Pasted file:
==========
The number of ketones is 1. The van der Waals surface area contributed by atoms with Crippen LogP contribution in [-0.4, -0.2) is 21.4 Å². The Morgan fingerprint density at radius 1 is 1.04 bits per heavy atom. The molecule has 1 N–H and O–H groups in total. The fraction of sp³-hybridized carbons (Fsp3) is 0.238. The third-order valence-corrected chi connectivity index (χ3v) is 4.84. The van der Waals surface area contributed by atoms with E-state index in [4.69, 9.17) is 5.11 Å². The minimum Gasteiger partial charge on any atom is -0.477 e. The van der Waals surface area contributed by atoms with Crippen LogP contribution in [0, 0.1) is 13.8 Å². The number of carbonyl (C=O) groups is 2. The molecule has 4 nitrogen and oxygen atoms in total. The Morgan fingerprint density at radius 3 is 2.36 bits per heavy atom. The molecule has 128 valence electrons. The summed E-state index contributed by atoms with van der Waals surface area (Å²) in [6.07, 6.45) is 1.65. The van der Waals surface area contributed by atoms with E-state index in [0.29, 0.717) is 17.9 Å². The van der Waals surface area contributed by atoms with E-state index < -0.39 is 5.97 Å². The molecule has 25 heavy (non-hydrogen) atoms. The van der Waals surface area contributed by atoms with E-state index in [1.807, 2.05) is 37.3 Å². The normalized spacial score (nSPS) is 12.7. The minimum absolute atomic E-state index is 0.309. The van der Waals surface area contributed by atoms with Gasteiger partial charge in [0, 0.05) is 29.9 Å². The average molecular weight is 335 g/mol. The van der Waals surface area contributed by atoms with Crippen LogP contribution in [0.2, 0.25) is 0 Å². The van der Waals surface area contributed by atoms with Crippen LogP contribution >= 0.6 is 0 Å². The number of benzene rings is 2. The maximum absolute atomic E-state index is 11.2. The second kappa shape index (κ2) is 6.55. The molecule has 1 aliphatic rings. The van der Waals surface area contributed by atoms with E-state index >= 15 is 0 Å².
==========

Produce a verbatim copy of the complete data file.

The number of ketones is 1. The van der Waals surface area contributed by atoms with Crippen LogP contribution in [-0.4, -0.2) is 21.4 Å². The Morgan fingerprint density at radius 1 is 1.04 bits per heavy atom. The molecule has 1 N–H and O–H groups in total. The fraction of sp³-hybridized carbons (Fsp3) is 0.238. The third-order valence-corrected chi connectivity index (χ3v) is 4.84. The van der Waals surface area contributed by atoms with E-state index in [4.69, 9.17) is 5.11 Å². The minimum Gasteiger partial charge on any atom is -0.477 e. The van der Waals surface area contributed by atoms with Crippen LogP contribution in [0, 0.1) is 13.8 Å². The number of carbonyl (C=O) groups is 2. The molecule has 4 nitrogen and oxygen atoms in total. The Morgan fingerprint density at radius 3 is 2.36 bits per heavy atom. The molecule has 128 valence electrons. The summed E-state index contributed by atoms with van der Waals surface area (Å²) in [6.07, 6.45) is 1.65. The van der Waals surface area contributed by atoms with E-state index in [0.29, 0.717) is 17.9 Å². The van der Waals surface area contributed by atoms with E-state index < -0.39 is 5.97 Å². The molecule has 25 heavy (non-hydrogen) atoms. The van der Waals surface area contributed by atoms with E-state index in [1.807, 2.05) is 37.3 Å². The normalized spacial score (nSPS) is 12.7. The minimum absolute atomic E-state index is 0.309. The van der Waals surface area contributed by atoms with Gasteiger partial charge in [0, 0.05) is 29.9 Å². The average molecular weight is 335 g/mol. The van der Waals surface area contributed by atoms with Crippen LogP contribution in [0.2, 0.25) is 0 Å². The van der Waals surface area contributed by atoms with Crippen LogP contribution >= 0.6 is 0 Å². The number of benzene rings is 2. The maximum absolute atomic E-state index is 11.2. The second kappa shape index (κ2) is 6.55. The molecule has 1 aliphatic rings. The van der Waals surface area contributed by atoms with E-state index >= 15 is 0 Å².